So what resources do teachers turn to in an increasingly fractured world? "Joining a professional learning network that supports and challenges thinking is one of the most impactful things that a teacher can do to support their own learning," Anglemyer says.

Valerie Anglemyer, a middle school teacher with more than 13 years of experience.

A new program for teachers that offers this network along with other resources is the WE Teachers Program, an initiative developed by Walgreens in partnership with ME to WE and Mental Health America. WE Teachers provides tools and resources, at no cost to teachers, looking for guidance around the social issues related to poverty, youth violence, mental health, bullying, and diversity and inclusion. Through online modules and trainings as well as a digital community, these resources help them address the critical issues their students face.

Jessica Mauritzen, a high school Spanish teacher, credits a network of support for providing her with new opportunities to enrich the learning experience for her students. "This past year was a year of awakening for me and through support… I realized that I was able to teach in a way that built up our community, our school, and our students, and supported them to become young leaders," she says.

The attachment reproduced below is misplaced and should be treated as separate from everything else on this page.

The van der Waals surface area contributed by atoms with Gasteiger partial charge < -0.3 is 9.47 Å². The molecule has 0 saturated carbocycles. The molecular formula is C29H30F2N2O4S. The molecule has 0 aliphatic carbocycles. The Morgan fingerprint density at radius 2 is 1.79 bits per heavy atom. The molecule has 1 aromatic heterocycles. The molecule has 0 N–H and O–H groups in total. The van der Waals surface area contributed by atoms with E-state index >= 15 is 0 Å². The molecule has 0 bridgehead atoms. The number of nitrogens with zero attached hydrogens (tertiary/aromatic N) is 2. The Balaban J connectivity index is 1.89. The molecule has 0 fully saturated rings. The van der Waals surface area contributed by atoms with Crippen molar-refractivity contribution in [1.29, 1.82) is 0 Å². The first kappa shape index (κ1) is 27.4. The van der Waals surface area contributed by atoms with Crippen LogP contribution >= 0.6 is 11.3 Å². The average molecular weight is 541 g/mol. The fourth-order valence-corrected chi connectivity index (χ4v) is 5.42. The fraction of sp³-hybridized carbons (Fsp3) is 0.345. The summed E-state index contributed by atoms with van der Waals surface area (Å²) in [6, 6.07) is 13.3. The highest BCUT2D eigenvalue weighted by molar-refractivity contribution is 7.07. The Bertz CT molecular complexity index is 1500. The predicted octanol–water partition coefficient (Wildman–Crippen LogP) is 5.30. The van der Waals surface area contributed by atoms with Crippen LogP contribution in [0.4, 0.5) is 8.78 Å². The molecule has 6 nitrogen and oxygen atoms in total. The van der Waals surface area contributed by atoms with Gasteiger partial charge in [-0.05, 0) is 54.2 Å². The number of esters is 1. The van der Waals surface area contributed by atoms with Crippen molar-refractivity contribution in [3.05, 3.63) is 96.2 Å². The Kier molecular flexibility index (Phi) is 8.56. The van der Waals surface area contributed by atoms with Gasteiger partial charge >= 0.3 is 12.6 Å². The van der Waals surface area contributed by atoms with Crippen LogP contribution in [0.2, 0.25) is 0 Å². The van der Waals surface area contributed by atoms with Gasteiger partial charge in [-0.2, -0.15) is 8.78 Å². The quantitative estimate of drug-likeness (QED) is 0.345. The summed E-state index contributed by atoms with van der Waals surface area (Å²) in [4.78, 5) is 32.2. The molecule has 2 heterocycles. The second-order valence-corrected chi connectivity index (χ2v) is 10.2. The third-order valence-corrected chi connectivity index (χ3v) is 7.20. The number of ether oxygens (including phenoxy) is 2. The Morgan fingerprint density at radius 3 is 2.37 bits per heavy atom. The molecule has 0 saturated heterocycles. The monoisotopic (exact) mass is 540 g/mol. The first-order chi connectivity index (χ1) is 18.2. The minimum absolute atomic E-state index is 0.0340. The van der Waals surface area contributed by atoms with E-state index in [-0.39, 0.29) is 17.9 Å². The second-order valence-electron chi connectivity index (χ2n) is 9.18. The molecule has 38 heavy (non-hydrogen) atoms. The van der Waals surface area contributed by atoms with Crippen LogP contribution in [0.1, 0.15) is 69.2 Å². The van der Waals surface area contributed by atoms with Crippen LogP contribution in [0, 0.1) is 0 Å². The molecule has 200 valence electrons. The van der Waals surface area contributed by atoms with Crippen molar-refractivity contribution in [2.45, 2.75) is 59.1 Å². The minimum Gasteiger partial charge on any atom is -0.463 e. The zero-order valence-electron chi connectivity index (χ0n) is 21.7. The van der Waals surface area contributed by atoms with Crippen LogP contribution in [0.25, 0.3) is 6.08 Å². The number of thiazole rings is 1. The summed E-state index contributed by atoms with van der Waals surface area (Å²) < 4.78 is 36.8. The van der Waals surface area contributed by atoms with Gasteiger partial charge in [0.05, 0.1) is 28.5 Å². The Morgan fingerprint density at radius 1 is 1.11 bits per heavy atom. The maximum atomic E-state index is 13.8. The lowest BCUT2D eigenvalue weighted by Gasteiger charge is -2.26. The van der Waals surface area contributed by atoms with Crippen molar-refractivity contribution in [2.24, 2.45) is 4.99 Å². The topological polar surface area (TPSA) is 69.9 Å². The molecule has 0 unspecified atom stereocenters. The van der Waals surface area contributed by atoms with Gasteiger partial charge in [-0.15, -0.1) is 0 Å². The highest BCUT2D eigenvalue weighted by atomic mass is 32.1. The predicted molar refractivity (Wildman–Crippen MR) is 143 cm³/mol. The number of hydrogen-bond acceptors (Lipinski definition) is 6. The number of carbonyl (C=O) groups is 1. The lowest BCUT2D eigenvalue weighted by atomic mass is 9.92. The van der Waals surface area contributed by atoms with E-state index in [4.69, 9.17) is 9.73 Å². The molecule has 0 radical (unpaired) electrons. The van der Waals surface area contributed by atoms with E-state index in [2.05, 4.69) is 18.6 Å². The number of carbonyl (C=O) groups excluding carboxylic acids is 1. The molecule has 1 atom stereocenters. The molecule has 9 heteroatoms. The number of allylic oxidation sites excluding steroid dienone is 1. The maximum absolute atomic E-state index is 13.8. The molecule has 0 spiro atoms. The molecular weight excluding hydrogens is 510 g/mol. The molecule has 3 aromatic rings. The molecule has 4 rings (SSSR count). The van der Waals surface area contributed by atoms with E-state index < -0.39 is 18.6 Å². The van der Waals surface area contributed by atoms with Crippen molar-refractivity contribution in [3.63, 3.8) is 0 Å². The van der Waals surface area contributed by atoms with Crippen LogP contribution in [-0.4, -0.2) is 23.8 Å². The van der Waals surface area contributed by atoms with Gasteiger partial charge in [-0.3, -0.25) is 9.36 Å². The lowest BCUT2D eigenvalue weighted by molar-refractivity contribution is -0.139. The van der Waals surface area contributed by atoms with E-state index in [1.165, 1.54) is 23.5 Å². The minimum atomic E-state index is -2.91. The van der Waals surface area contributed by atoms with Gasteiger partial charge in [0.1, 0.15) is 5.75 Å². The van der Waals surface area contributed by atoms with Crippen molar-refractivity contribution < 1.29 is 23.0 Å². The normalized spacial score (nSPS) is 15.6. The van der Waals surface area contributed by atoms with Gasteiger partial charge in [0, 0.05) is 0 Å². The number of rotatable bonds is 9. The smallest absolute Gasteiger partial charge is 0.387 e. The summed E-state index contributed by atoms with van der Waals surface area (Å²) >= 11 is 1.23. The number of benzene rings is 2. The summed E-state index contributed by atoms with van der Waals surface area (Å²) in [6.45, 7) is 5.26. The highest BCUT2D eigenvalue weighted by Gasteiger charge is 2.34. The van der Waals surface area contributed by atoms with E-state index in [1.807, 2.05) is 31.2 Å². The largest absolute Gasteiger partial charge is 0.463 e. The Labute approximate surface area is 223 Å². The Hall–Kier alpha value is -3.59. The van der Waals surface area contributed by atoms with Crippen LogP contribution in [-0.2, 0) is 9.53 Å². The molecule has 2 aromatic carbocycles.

With the new WE Teachers program, teachers can learn to identify the tough issues affecting their students, secure the tools needed to address them in a supportive manner, and help students become more socially-conscious, compassionate, and engaged citizens.

It's a potentially life-saving experience for students, and in turn, "a great gift for teachers," says Dr. Sanderlin.

"I wish I had the WE Teachers program when I was a teacher because it provides the online training and resources teachers need to begin to grapple with these critical social issues that plague our students every day," she adds.

In addition to the WE Teachers curriculum, the program features a WE Teachers Award to honor educators who go above and beyond in their classrooms. At least 500 teachers will be recognized and each will receive a $500 Walgreens gift card, which is the average amount teachers spend out-of-pocket on supplies annually. Teachers can be nominated or apply themselves. To learn more about the awards and how to nominate an amazing teacher, or sign up for access to the teacher resources available through WE Teachers, visit walgreens.com/metowe.

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One of the major differences between women and men is that women are often judged based on their looks rather than their character or abilities.

"Men as well as women tend to establish the worth of individual women primarily by the way their body looks, research shows. We do not do this when we evaluate men," Naomi Ellemers Ph.D. wrote in Psychology Today.

Dr. Ellers believes that this tendency to judge a woman solely on her looks causes them to be seen as an object rather than a person.

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Culture